Add to your customers’ retail experience with a champagne bar.
By Courtney Hagen
A growing number of jewellery retailers are providing additional services to enhance the shopping experience with in-store champagne and wine bars.
The 102-year-old family-owned Wakefields Jewellers is quite literally shaking things up in their West Sussex boutique with a bespoke glass champagne bar created for customers to enjoy a tipple.
“We believe that every client, whether they are in for a watch battery or an engagement ring, should have exceptional service,” says Wakefields’ co-owner Melanie Wakefield. “Everyone is seated and offered a drink. This is normal and has been for years.”
The bar is part of an initiative to craft individual retail spaces throughout the larger boutique. Wakefields has recently fitted out a Rolex room in store and there are plans in the pipeline to highlight the current acquisition of Bremont watches.
Wakefield says that the bar is by far one of the most popular aspects of the store and is used seven days a week, serving tea, coffee, hot chocolate, fruit juice, water and champagne to shoppers, and big bowls of sweets to keep children happy. There is also a dedicated bartender on Saturdays. “It’s a sociable thing to do,” says Wakefield. “We might go through 12 bottles [of champagne] on a Saturday if there is a Pandora event on.”
Rox stores in Glasgow and Edinburgh boast Moët-sponsored champagne bars, housed within the invite-only Thrill Rooms, which double as private consultancy spaces. Customers can lounge on putty-coloured sofas, surrounded by the glitz of chandeliers and full-length mirrors, while browsing jewellery or discussing bespoke designs. Rox founders Grant Mitchell and Kyron Keogh teamed with award-winning interior design firm Graven Images to create the spaces, the same firm responsible for the eclectic interior of the Missoni Hotel in Edinburgh.
In the scope of a larger department store, Fortnum & Mason also sought to include a bar area in the jewellery room redesign carried out by 20.20 Limited last year. 20.20 Limited’s client director for fashion and department stores Sanela Lazic claims the bar is all a part of the overall retail design process. “We believe that customers will engage with all levels of store experiences at some point in their journey,” says Lazic. “20.20 creates experiences that always start with the customer. We put them at the heart of our process and the brief, and look for the moments of truth that will enrich our thinking and creativity. We connect these customer insights with the retail knowledge, trends and best practices – before we create experiences that are exclusive to our clients’ brands and personalised for their customers.”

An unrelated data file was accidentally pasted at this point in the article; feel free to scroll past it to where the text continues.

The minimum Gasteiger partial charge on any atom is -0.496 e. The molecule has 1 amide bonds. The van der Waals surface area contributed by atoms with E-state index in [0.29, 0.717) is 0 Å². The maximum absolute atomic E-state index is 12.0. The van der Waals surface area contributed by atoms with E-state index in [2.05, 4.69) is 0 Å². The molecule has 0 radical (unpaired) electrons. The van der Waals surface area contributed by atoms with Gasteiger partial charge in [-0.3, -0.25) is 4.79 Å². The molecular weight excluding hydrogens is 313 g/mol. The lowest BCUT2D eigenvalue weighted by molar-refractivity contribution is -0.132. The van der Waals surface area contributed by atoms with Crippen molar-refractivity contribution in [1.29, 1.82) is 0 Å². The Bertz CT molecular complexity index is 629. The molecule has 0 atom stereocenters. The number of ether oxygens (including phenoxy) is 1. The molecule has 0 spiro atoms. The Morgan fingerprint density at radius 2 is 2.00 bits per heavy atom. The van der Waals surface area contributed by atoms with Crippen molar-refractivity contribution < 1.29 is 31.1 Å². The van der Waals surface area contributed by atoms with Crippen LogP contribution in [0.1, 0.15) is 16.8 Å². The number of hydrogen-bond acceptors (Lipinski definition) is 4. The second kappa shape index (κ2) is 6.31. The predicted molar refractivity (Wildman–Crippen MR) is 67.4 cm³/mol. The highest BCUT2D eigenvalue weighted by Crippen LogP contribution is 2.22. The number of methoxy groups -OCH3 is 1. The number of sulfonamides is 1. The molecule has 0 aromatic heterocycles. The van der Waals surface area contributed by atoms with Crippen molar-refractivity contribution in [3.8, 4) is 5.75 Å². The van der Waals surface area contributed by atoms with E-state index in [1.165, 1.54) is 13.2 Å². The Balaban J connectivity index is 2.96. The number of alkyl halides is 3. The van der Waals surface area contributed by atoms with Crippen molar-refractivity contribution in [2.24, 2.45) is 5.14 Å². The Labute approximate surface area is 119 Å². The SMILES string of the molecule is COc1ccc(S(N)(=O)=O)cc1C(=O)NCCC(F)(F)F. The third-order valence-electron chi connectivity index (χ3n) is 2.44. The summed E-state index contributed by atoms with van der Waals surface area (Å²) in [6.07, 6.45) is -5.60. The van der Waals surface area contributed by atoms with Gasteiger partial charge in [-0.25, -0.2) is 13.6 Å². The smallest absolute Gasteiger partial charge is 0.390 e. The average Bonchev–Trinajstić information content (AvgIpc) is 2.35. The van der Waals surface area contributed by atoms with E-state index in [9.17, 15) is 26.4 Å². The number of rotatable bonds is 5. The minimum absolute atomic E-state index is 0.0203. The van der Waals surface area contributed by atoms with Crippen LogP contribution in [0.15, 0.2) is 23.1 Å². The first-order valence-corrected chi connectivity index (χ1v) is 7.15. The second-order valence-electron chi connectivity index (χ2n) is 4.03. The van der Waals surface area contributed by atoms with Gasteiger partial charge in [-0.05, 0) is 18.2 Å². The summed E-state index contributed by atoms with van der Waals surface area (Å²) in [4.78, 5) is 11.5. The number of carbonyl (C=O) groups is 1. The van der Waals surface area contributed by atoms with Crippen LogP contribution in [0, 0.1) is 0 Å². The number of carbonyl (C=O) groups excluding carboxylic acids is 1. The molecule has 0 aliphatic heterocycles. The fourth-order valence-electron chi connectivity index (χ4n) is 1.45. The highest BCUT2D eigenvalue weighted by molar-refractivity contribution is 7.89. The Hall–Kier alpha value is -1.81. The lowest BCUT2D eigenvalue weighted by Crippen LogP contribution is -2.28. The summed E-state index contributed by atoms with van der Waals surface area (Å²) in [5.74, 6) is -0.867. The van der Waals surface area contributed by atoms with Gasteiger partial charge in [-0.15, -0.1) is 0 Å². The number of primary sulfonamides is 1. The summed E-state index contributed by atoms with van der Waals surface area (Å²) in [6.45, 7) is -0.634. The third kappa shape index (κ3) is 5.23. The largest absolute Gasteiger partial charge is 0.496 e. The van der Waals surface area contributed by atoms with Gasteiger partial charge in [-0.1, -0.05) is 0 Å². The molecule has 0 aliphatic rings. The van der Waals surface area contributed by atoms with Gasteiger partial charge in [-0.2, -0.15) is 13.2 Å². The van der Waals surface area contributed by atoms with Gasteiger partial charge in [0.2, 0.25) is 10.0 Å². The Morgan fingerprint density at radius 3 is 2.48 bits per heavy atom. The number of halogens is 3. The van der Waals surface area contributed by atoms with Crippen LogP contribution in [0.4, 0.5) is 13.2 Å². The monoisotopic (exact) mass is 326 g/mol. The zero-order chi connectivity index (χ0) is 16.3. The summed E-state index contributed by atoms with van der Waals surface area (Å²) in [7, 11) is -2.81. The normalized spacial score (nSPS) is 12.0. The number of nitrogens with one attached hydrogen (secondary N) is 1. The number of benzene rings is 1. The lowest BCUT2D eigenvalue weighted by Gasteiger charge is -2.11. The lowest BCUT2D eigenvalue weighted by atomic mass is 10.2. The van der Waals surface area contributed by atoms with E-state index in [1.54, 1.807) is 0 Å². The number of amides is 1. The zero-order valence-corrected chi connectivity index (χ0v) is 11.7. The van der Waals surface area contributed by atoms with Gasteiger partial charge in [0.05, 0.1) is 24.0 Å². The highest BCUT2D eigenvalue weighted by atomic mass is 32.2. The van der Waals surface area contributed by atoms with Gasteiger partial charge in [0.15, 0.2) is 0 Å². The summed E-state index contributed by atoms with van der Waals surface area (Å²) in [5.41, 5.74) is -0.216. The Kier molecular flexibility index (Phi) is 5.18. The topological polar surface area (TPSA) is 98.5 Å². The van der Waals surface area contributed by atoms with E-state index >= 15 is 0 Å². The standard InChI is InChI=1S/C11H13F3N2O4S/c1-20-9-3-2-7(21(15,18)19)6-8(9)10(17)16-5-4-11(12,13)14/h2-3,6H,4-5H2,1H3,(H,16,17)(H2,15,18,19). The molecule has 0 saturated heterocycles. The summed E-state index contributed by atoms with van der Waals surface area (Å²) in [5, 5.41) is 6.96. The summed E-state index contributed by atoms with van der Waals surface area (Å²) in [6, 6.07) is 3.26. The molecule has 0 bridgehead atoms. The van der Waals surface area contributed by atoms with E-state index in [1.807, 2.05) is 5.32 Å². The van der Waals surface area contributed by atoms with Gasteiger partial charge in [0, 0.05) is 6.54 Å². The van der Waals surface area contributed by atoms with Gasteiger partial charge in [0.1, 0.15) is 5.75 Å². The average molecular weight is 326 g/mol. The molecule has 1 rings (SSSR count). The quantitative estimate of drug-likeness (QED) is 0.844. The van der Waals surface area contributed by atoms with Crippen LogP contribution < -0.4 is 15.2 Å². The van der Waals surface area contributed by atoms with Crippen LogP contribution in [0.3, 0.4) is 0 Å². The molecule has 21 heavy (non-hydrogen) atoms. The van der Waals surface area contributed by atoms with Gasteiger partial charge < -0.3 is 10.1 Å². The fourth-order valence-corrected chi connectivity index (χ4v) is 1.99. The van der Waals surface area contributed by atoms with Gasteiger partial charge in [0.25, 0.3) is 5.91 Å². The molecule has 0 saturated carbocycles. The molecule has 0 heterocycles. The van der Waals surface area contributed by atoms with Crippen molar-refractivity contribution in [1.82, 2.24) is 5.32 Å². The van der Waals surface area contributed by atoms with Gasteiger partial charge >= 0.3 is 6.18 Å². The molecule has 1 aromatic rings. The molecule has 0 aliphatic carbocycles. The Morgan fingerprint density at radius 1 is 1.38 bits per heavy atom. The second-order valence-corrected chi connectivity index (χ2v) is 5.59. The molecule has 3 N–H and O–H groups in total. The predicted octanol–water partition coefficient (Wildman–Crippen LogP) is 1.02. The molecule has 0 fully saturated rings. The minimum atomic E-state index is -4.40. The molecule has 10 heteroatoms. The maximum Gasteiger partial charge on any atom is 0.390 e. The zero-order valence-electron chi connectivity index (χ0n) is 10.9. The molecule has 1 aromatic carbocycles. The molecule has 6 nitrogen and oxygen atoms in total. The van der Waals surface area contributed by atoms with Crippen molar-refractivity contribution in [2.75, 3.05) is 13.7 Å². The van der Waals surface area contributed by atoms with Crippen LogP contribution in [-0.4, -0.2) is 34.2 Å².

This small attention to detail does have its pros and cons. Running a bar bill in a retail outlet is no small feat, even for large brands. Wakefield says a significant portion of their budget goes into sourcing the champagne for their bar, but they now use local wine merchants to negotiate prices.
“Yes, the bar takes up valuable retail space, but the wow factor and the service pay dividends,” says Wakefield. “I only wish it was more visible as clients walk into the store, because I would love it to double as a reception area to guide clients to the right person or area of the store. So we may change it; as always we are ever-evolving.”
This feature was taken from the September issue of Professional Jeweller. To read the issue in full online, click here.